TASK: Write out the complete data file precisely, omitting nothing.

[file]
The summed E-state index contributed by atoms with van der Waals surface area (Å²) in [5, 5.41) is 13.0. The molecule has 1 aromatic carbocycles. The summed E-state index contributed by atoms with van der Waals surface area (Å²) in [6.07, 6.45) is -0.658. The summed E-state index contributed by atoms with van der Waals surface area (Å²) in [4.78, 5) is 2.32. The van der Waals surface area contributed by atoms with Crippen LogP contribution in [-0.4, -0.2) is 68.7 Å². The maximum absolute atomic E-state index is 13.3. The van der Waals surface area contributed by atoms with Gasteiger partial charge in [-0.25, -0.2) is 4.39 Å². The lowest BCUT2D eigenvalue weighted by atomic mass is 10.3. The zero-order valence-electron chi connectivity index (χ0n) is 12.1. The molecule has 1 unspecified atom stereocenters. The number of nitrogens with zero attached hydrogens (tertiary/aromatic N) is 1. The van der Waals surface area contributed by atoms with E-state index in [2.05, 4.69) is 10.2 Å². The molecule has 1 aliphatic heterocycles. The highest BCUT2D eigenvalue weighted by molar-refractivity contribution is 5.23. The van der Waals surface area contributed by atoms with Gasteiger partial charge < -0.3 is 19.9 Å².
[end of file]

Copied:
The summed E-state index contributed by atoms with van der Waals surface area (Å²) in [5, 5.41) is 13.0. The molecule has 1 aromatic carbocycles. The summed E-state index contributed by atoms with van der Waals surface area (Å²) in [6.07, 6.45) is -0.658. The summed E-state index contributed by atoms with van der Waals surface area (Å²) in [4.78, 5) is 2.32. The van der Waals surface area contributed by atoms with Crippen LogP contribution in [-0.4, -0.2) is 68.7 Å². The maximum absolute atomic E-state index is 13.3. The van der Waals surface area contributed by atoms with Gasteiger partial charge in [-0.25, -0.2) is 4.39 Å². The lowest BCUT2D eigenvalue weighted by atomic mass is 10.3. The zero-order valence-electron chi connectivity index (χ0n) is 12.1. The molecule has 1 unspecified atom stereocenters. The number of nitrogens with zero attached hydrogens (tertiary/aromatic N) is 1. The van der Waals surface area contributed by atoms with E-state index in [2.05, 4.69) is 10.2 Å². The molecule has 1 aliphatic heterocycles. The highest BCUT2D eigenvalue weighted by molar-refractivity contribution is 5.23. The van der Waals surface area contributed by atoms with Gasteiger partial charge < -0.3 is 19.9 Å².